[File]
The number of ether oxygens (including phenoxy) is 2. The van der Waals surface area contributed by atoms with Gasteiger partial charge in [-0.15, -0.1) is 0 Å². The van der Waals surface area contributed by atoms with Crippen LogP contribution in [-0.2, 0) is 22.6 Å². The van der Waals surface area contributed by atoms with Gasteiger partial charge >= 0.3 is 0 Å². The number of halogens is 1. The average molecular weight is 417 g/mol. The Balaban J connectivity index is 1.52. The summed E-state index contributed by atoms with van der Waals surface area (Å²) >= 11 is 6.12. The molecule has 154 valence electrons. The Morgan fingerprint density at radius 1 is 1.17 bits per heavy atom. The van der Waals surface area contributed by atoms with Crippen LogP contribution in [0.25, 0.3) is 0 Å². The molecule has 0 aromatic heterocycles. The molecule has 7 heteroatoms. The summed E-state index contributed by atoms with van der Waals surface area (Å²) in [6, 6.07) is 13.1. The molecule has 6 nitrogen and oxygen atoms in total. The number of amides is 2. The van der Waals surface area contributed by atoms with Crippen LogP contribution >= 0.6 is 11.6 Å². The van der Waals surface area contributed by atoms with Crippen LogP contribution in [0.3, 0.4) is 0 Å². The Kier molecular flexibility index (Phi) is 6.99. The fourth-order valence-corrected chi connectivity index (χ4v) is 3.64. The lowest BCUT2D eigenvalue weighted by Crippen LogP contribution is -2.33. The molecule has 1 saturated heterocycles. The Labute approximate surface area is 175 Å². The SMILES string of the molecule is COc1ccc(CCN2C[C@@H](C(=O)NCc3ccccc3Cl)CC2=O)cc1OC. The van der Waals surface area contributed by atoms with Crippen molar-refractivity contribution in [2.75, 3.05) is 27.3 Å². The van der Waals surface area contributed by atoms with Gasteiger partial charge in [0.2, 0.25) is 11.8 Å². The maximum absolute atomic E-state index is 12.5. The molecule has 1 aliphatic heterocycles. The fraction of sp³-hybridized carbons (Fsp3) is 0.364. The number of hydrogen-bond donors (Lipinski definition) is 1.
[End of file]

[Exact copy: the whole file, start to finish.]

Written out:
The number of ether oxygens (including phenoxy) is 2. The van der Waals surface area contributed by atoms with Gasteiger partial charge in [-0.15, -0.1) is 0 Å². The van der Waals surface area contributed by atoms with Crippen LogP contribution in [-0.2, 0) is 22.6 Å². The van der Waals surface area contributed by atoms with Gasteiger partial charge >= 0.3 is 0 Å². The number of halogens is 1. The average molecular weight is 417 g/mol. The Balaban J connectivity index is 1.52. The summed E-state index contributed by atoms with van der Waals surface area (Å²) >= 11 is 6.12. The molecule has 154 valence electrons. The Morgan fingerprint density at radius 1 is 1.17 bits per heavy atom. The van der Waals surface area contributed by atoms with Crippen LogP contribution in [0.25, 0.3) is 0 Å². The molecule has 0 aromatic heterocycles. The molecule has 7 heteroatoms. The summed E-state index contributed by atoms with van der Waals surface area (Å²) in [6, 6.07) is 13.1. The molecule has 6 nitrogen and oxygen atoms in total. The number of amides is 2. The van der Waals surface area contributed by atoms with Crippen LogP contribution >= 0.6 is 11.6 Å². The van der Waals surface area contributed by atoms with Crippen LogP contribution in [0.3, 0.4) is 0 Å². The Kier molecular flexibility index (Phi) is 6.99. The fourth-order valence-corrected chi connectivity index (χ4v) is 3.64. The lowest BCUT2D eigenvalue weighted by Crippen LogP contribution is -2.33. The molecule has 1 saturated heterocycles. The Labute approximate surface area is 175 Å². The SMILES string of the molecule is COc1ccc(CCN2C[C@@H](C(=O)NCc3ccccc3Cl)CC2=O)cc1OC. The van der Waals surface area contributed by atoms with Crippen molar-refractivity contribution in [2.75, 3.05) is 27.3 Å². The van der Waals surface area contributed by atoms with Gasteiger partial charge in [0.2, 0.25) is 11.8 Å². The maximum absolute atomic E-state index is 12.5. The molecule has 1 aliphatic heterocycles. The fraction of sp³-hybridized carbons (Fsp3) is 0.364. The number of hydrogen-bond donors (Lipinski definition) is 1.